One thing about American companies-- we're not shy on bureaucracy, either. But it is a little bit more of a challenging structure when employees and external board members participate equally in the management of-- senior management. There is more protocol. There is more channels that have to be operated through to get stuff done.
So I just think we move a little quicker. That's not always good, by the way. Sometimes, more checks and balances is very positive. And I think employee representatives play a very important part in European companies if management and the employees are on the same page. But, on a day-to-day basis, it's just faster to operate in the US.
ANDY SERWER: You're a New Yorker. You live in California, though, now. Talk about the differences there. What do you like more? West Coast or East Coast? Come on, be serious.
BILL MCDERMOTT: You know, a lot of people ask me, like, what's the best place you ever lived? Do you love living in California, or do you love living in New York and Germany and other places? And I always tell them the place I'm at now is my favorite place because it's true.
And I've loved them all, just like I've loved all the jobs I've had in my life, you know? Which company do you like best? I love them all. But I love where I am now at this moment in time.
So I really, like, try to Inhale life and feel life-- feel life in terms of where I work, where I live, the people I surround myself with, be alive. And I never look back, you know. I'm not even a guy that can look at pictures without getting a tear in my eye because it's so emotional, because I want to feel alive every second of the day. And that's why I love California. I'm now a California resident and have been for a while. And I expect to stay there long-term.
ANDY SERWER: All right. Let's talk about your roots, though. Growing up in the New York City area, you're from Amityville originally. Your grandfather was a basketball player, and then you started a deli when you were young. Talk about some of those experiences and how formative they were for you, Bill.
BILL MCDERMOTT: So formative. You know, I said in my book, "Winners Dream," to my mother Kathleen, "Everything I was, am, and ever will be, I owe it all to you." And I do.
But the other person I want to give a lot of credit to is my dad because my dad is a hardworking guy-- worked for Con Edison. You know, I still see him chiseling the ice off the windshield to go to his shift, his midnight shift, to work in the manholes in New York City, putting those big cables together so the lights went on. And I always admired my father's work ethic.
But my grandfather, Bobby McDermott, was a hall of fame basketball player. And I think-- you know, I never had a chance to really spend the time with him because, unfortunately, he was killed in a car accident at 49. So he died too young. And I was a little over two years old when we lost him.
But my dad tells the best stories. And he could bring my grandfather to life for me like nobody else. And my grandfather was not only a great player, but he was a great competitor, and he was a winner, and just getting that built into my character at a very young age.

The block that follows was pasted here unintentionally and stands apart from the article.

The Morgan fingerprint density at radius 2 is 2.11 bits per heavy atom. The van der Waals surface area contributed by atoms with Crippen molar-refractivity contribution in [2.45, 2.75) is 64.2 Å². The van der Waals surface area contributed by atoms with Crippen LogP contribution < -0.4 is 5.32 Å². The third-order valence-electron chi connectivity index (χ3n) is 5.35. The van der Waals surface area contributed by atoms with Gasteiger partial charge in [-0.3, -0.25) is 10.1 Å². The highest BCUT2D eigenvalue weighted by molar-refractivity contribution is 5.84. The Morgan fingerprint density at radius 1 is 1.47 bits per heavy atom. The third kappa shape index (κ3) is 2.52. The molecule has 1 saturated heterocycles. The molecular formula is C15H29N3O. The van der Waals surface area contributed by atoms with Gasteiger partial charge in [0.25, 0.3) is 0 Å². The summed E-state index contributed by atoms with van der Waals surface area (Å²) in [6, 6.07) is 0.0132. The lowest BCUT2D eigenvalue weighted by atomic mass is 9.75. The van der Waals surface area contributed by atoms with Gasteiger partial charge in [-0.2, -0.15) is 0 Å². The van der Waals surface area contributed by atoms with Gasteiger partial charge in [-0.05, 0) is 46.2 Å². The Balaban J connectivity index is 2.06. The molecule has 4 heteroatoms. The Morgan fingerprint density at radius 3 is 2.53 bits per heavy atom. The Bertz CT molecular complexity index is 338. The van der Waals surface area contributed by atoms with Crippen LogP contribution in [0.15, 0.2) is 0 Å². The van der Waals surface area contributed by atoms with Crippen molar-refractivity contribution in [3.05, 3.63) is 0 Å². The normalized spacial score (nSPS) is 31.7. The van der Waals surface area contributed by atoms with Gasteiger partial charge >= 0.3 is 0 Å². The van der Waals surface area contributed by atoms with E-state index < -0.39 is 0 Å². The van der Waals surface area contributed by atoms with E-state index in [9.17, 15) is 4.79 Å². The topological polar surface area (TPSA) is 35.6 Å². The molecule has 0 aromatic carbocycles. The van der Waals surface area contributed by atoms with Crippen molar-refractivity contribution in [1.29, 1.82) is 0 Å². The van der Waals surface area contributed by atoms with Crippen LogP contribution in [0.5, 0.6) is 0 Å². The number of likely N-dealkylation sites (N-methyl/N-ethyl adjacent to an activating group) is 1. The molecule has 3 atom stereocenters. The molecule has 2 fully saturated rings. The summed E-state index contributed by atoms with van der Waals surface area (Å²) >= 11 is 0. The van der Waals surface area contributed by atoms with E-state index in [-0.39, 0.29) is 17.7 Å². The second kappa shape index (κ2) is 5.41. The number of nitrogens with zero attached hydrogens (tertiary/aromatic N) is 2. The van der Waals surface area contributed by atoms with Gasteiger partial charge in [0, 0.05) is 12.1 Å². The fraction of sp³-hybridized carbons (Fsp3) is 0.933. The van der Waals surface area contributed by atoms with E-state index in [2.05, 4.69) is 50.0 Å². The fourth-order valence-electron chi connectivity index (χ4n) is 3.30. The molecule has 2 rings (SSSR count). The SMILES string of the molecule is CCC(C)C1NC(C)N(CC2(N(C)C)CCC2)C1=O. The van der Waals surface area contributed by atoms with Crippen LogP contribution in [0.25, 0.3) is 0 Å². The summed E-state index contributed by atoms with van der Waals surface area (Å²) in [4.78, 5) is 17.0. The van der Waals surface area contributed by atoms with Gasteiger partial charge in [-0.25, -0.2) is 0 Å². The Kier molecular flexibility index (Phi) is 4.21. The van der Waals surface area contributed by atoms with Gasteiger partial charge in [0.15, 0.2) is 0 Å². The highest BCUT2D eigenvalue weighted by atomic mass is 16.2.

But also, my grandfather wanted to win. But he believed in teamwork. And it was never about how many points he scored. It was always about the team getting the win. And him scoring nothing would have been fine if they got the win.
And I think that's why he became a player-coach. You know, today, you look at these great players. And there's many great players, but none of those players are also the coach of the team.
And my grandfather not only played at a hall of fame level, but he also coached the teams he played on. In fact, in the world of basketball-- I know you and I love sports-- you know, George Mikan was the first great big man in the game. And my grandfather and George Mikan won world titles together. They used to call them Mr. Inside and Mr. Outside.
And Mikan told some incredible stories on what it was like to play for him. And all those things just shaped my life in such a positive way.
ANDY SERWER: And then you went to work at Xerox, right?
BILL MCDERMOTT: Yeah. I ran my own business, as you said, a delicatessen business. I learned a lot there because I also put a video game business as a sidecar to that deli. And I realized quickly that that's where the money was, in young people throwing quarters in machines.
So, you know, I tell this story in the book. One of the customers I had worked at Xerox. And he would come in every morning for his coffee before he got on his train and all that. And I said, you know, I want to get into one of them big buildings in Manhattan. I want to get in a suit and tie like you, and I want to go in there and change the world.
So I sent out a hundred direct-mail letters to IBM and Xerox and wonderful companies like that. And Xerox was the first one to respond. And I'll never forget getting my break at Xerox because my dad took me to the railroad tracks that morning to put me on the railroad. And I said, I guarantee I'm coming home with my employee badge in my pocket today.
My dad said, Bill, you're a good guy. Don't put all that pressure on yourself. I said, I guarantee it.
I go into Manhattan, get to the hiring center, ended up on several interviews that day. And at the end of a long day, I sit down with the big boss, Emerson Fullwood, like we're talking here, and the interview's over. And he said, Bill, it was really nice meeting you. You're a good young guy. The HR department will get in touch with you.
And I said, Mr. Fullwood, I don't think you completely understand the situation, sir. And he kind of looks at me, head tilted a little bit. I said, I haven't broken a promise to my dad in 21 years. And I guaranteed him I'd have my employee badge in my pocket tonight when I went back to Long Island.